What Is Deep Learning: Things You Need To Know

There are many new ways AI is shaping the future for better and for worse. While I have been talking about the dangers of AI, I have not yet explained how one of the newest leaps in technology called deep learning works.

We have looked at machine learning before, deep learning is a subset, where algorithms in artificial neural networks learn from vast amounts of data. Artificial neural networks mimic the structure of the human brain intending to summarize complex information into tangible results. The advantage of these networks is the profound abstraction of relations between input data and the abstracted neuron values with the output data. This is done through several layers of the networks, which can solve particular problems (while traditional neural networks only contain 2-3 hidden layers, deep networks can have up to as many as 150). The superordinate name is derived from these facts: Deep Learning. Basically, in trying to copy the human brain, deep learning algorithms repeatedly perform a specific task (mimicking human learning from experience), each time adjusting the outcome a little to improve performance.

When Is Deep Learning Used?

Deep learning is used when other machine learning methods reach their limits. There are two main reasons why it has become so useful in the last years: For one, more and more labeled data is available and has been created (in 2018 estimated at 2.6 quintillion bytes) enabler for deep learning. However, the other enabling reason is much more computational power: high-performance graphics processing units have a parallel architecture for deep learning, which is efficient enough. This, combined with clusters or cloud computing, accelerates in-depth learning network development and training considerably.

"Learn" by Example

Now that we know that there are applications that learn without minimal human intervention let's find out what types of problems these applications have set out to solve.

  • Virtual assistants (which are mainly female): We all know virtual assistants like Siri, Alexa, or Cortana. These AI applications are based on deep learning algorithms, which help them understand your speech and human language (and also, how to understand the emotion expressed in our pattern of speech).

  • Translations: Similarly, deep learning algorithms can automatically translate between languages. One of the best translation tools being DeepL.

  • Vision for driverless delivery trucks, drones, and autonomous cars: Vision, lane-keeping, and driver-in-the-loop simulators are based on models, sophisticated algorithms, and vision processing tools based on deep learning algorithms. However (spoiler alert), a self-driving car speeding along the highway and weaving through traffic has less understanding of what might cause an accident than a child who's just learning to walk.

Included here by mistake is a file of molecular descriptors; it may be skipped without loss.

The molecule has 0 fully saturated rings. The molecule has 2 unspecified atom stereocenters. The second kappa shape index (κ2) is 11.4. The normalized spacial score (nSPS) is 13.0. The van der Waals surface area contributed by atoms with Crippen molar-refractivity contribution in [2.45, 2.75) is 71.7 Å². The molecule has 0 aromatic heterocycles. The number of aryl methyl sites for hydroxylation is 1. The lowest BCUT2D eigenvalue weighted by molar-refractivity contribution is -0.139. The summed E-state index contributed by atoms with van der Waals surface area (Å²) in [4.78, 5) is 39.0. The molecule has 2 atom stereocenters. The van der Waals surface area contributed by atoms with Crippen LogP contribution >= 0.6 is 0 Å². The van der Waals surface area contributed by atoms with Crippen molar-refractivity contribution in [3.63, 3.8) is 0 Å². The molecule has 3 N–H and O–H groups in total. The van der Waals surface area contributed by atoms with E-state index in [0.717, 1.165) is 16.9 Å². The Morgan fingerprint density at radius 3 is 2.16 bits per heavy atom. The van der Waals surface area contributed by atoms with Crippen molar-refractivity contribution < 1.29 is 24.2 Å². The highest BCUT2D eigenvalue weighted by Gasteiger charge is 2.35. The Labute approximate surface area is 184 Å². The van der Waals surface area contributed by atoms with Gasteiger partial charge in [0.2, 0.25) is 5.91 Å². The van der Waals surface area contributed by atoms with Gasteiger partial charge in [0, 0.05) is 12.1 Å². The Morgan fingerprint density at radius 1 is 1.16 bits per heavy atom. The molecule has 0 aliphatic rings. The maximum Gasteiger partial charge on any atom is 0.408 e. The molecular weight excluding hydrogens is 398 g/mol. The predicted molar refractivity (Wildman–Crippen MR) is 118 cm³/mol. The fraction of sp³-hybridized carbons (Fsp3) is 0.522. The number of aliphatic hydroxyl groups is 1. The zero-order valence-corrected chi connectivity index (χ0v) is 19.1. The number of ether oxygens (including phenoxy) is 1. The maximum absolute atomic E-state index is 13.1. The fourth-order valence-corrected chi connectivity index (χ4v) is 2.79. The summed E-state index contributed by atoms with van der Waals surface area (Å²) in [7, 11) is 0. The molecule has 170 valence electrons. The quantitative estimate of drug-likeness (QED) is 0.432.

• Chatbots and service bots: Chatbots and administration bots that give client support for various organizations can react in an intelligent and accommodating manner to an expanding measure of sound-related and message addresses on account of deep learning (so maybe we have to tax them?).

  • Image colorization: Transforming black-and-white images into color was an assignment done carefully by human hand. Today, deep learning algorithms can use the context and objects in the pictures to color them. The outcomes are noteworthy and exact.

  • Facial recognition: Deep learning is being used for facial recognition not only for (so-called) security purposes but for tagging people on Facebook posts. Soon we might be able to pay for items in a store just by using our faces (which is scary to me - what do you think?). The challenge deep learning algorithms face is not only the fact that they have insanely bad judgment as soon as they have to identify a non-white male person, but also if we change our appearance (say change hair color, etc.).

  • Medicine and pharmaceuticals: From diseases and tumor conclusions to customized medications made explicitly for a person's genome, deep learning algorithms are shaping the medical field considerably. Furthermore, more and more pharmaceutical and clinical organizations are investing in this area of research. And to keep adding spoiler alerts (for some reason most guides don't look at the downsides of these AI applications): this is terrible news for any woman on this planet, why? Well, the data is screwed. Don't believe me? Even the European Union says so.

  • Personalized shopping and entertainment: This is straight-forward. Netflix, Amazon, and other shopping/entertainment sites use deep learning algorithms to make suggestions and keep you on the site for longer (the longer you stay on a website, the higher your inclination to buy more is).

If personalized shopping and entertainment is the upside to things, what would the downside to it be? If we look at bias, sexism, and racism in AI, I think it's time to talk ask ourselves if machines can be moral. Sound good?

For this blog post, I have used the following articles and resources:


©2020 by The Unlikely Techie. Proudly created with Wix.com